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Opinion: A Victory for Accountants Everywhere. By Tony Margaritelli

5th Dec 2008
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I am so very pleased that the work of the ICPA in defending the rights of all practising accountants has met with such unequivocal support from the Dept of Business, Enterprise and Regulator Reform whose email is printed below.

In the September issue of this magazine I wrote that the protection of the term Accountant was “back on the agenda”. I also pointed out that the ICAEW having by their own CEO’s admission failed to gain support from H M Treasury had turned his attention to the Dept of Business, Enterprise and Regulator Reform. They in turn have apparently agreed to listen to the case if they can demonstrate a case “in the public interest”.

Their response is a clear indication that any such approach will be rebuffed and that all the arguments put forward by the ICPA have been accepted.

Whilst this ruling should finally put an end to this debate I can report that the countless emails of bad practice by Chartered Accountants already supplied will be kept just in case.

This ruling should not be seen as some sort of Chartered Accountant “bashing” because that has never been our intention and never will. Our case has always been that there is good and bad in every organisation and that the ICAEW are not exempt from this and have no divine right to expect or demand otherwise.

The ICPA have always fought against any one body having sole rights to the title Accountant and we also point out that ICAEW members actually do have the sole right to the term Chartered Accountant which one would have thought was sufficient. If the leadership of the ICAEW had paid their small practice members the attention they deserve and merit rather than focusing on others then maybe just maybe this issue would never have arisen.

If the leadership is uncertain as to exactly what the membership actually need they could do worse than look at the benefits of membership of the ICPA for a start.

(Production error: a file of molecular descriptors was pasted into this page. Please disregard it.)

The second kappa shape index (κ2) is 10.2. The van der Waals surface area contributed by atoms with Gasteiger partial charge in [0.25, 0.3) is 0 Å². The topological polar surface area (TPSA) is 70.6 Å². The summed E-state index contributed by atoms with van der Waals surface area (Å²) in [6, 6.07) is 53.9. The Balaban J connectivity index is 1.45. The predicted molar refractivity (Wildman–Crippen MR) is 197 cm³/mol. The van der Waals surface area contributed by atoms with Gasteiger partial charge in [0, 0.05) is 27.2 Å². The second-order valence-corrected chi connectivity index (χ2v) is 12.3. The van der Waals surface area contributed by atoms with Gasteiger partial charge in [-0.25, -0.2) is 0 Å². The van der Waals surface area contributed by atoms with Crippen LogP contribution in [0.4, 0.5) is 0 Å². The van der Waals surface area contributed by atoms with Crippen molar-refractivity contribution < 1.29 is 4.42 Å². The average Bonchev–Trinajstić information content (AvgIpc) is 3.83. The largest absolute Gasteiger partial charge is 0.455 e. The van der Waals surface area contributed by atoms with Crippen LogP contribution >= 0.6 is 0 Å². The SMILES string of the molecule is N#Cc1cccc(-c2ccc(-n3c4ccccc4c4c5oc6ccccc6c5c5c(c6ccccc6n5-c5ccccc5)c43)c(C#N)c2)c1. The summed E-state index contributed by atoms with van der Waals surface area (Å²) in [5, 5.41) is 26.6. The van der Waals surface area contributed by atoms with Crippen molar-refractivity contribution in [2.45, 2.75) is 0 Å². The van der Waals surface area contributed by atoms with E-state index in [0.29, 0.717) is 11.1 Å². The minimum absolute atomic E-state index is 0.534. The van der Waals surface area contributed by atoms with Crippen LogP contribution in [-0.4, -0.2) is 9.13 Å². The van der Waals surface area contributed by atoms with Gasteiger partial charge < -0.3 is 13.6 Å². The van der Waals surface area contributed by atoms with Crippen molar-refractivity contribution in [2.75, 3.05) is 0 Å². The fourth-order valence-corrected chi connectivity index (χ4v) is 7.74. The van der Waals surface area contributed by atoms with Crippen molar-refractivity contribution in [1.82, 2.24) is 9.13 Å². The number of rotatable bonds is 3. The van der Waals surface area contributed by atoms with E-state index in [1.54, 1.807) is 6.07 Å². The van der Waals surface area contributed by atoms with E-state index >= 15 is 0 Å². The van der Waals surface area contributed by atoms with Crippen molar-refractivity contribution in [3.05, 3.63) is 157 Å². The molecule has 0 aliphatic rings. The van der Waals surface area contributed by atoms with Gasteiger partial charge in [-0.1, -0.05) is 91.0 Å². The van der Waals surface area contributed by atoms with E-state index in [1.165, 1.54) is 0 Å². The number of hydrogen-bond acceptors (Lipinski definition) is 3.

The ICPA were the only organisation to spend the time and the money fighting this issue and sometimes, just sometime the good guys do win so to ALL our supporters everywhere a big thank you.

Dear Mr Margaritelli

Thank you for your email of 3 November in which you expressed concerns that about possible restrictions of the use of the term “Accountant” to only ICAEW or similar members.

I can confirm that although the idea of introducing a statutory definition of an “accountant” and regulating the whole market may have some attractions, the Government believes that the balance of the argument is against this. The Government considers that the benefit of introducing a statutory regime for all accountants would be outweighed by the drawbacks involved in statutory regulation of all persons undertaking accountancy work.

Restricting the practice of accountancy to individuals who hold certain accountancy qualifications would be bureaucratic and would add significantly to costs.

Furthermore, it would be anti-competitive by restricting choice and by proving a disincentive to innovation in the supply of services. All of these consequences would particularly affect smaller businesses. The Government also believes that such a measure would be at variance with the OFT analysis of competition in the professions, which was published in March 2001.

We note that you share the Government’s view that the term chartered accountant should continue to be restricted to appropriately qualified members of one of the professional accounting bodies. The Government believes that this is rightly regarded as providing a good basis on which the public may make an informed judgement between individuals who hold a qualification from a professional body and those who do not.

However, as a general principle, the Government does not believe in regulating unless it is convinced that it is necessary, cost effective, and that no other alternative exists. It does not believe this to be the case in this area.